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Software-Defined Microfactories Bring AI-Driven Automation to Manufacturing
SAN FRANCISCO–Bright MachinesTM has a vision of integrating software and artificial intelligence (AI) into every phase of the manufacturing cycle. The company recently began to deliver on that vision with its introduction of Bright Machines Microfactories.
The new Bright Machines Microfactories combine software, machine learning, computer vision, and adaptive robotics into an automation platform that is said to improve the way products are assembled and inspected–the most manual phases of today’s production lines. The Microfactories take advantage of AI and cloud-based architecture to deliver improved assembly efficiency while getting more intelligent and automated over time, according to Bright Machines.
“The manufacturing industry is looking for its next leap forward, and a software-defined approach to factory automation answers this need,” said Amar Hanspal, CEO, Bright Machines, in a press release. “Key to unlocking the promise of intelligent automation is the connection of individual machines to an AI-powered software layer that configures, monitors, and manages machines and operations, creating programmable and autonomous factories. We call this approach Software-Defined Manufacturing.”
Software-Defined Manufacturing leverages computer vision, machine learning, and adaptive robotics and paves the way for intelligent production lines and fully-programmable factories. The approach makes it easier to configure, replicate, and scale automation, dramatically changing the economics, speed, and flexibility of one of the world’s largest industries. By digitizing factory operations, Software-Defined Manufacturing makes them more transparent and accessible, enabling the rest of an organization to interact with its manufacturing operations with ease. This also enables agility and continuous improvement for the product manufacturing process.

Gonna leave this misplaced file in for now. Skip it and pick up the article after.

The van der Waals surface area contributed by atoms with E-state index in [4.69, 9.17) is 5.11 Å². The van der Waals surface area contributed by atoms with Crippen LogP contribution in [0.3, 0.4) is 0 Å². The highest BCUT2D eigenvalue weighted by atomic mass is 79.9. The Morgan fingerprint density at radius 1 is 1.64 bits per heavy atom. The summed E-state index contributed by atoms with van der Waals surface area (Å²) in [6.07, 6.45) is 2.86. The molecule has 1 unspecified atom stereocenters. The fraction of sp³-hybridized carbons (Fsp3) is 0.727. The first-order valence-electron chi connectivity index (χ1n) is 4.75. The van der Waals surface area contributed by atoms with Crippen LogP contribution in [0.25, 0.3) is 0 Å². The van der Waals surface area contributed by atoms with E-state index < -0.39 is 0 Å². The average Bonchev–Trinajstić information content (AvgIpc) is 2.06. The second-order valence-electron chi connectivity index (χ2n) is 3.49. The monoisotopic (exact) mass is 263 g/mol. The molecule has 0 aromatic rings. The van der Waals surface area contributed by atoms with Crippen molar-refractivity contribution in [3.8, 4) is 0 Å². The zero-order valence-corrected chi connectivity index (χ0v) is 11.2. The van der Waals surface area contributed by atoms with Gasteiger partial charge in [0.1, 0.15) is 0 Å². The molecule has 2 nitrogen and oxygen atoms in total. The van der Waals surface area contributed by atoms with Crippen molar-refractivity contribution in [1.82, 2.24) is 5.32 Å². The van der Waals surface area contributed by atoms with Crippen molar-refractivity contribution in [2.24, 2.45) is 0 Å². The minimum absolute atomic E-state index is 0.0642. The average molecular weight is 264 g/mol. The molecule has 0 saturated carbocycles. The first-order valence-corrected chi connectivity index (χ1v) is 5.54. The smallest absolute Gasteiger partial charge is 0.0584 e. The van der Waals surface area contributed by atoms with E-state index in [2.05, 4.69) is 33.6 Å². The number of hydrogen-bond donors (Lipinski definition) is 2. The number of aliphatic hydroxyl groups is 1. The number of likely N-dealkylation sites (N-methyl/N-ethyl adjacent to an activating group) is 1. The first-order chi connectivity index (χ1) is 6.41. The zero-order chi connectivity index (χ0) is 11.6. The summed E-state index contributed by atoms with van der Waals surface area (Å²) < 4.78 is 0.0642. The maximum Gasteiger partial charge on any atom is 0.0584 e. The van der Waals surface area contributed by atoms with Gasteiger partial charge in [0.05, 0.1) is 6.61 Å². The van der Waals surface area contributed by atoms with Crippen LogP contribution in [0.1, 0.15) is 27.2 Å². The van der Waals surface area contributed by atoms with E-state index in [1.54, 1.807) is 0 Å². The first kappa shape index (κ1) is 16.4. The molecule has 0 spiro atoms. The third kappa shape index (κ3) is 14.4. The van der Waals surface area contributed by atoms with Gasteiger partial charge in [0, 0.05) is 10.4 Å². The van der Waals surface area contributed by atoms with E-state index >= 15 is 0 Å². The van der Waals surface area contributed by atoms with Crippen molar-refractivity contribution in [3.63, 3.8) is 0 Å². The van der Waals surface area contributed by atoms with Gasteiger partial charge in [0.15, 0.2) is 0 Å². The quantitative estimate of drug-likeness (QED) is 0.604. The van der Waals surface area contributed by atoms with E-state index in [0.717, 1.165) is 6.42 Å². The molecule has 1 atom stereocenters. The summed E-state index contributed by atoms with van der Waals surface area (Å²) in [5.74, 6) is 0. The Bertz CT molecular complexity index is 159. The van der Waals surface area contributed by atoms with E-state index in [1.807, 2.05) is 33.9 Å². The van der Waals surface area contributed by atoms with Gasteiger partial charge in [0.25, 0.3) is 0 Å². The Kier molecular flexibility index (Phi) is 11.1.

Bright Machines is intent on delivering a critical element of this automated future with its introduction of software-defined microfactories for product assembly and inspection. The new microfactories bring to life Bright Machines’ vision of Software-Defined Manufacturing, with factories getting “brighter,” programmable, and more automated over time.
Bright Machines Microfactories comprise integrated elements that, together, provide a modern, AI-powered approach to automation. One is BrightwareTM cloud-based software, developed for design, simulation, and deployment of the configuration and instructions used to set up and run any number of physical production assembly lines. Brightware includes factory applications that are said to intelligently monitor, track, and manage the line for optimal production performance.
Another element are Bright Robotic Cells (BRC). These pre-integrated and production-ready modular units are based on adaptive robotics technology and can be configured to meet the manufacturing needs of the product being assembled. Brightware, together with a plug-and-play library of accessories, can literally transform the same set of BRCs into very different, highly-specialized assembly microfactories.
Bright Machines Microfactories are said to “automate automation” and can be deployed twice as fast as existing assembly lines, the company said. The intelligent, connected microfactories are also reported to significantly improve overall equipment effectiveness (OEE), including production throughput and yield, driving to a lower cost per unit.
Bright Machines intends to continue to deliver enhanced artificial intelligence capabilities, enabling microfactories to become more intelligent over time, the company said.
Bright Machines (www.brightmachines.com), with more than 400 employees worldwide, is headquartered in San Francisco and has offices in Seattle and Tel-Aviv. Through its Software-Defined Manufacturing, the company combines AI, machine learning, computer vision, and robotic systems to deliver greater automation, flexibility, and speed to the process of manufacturing.
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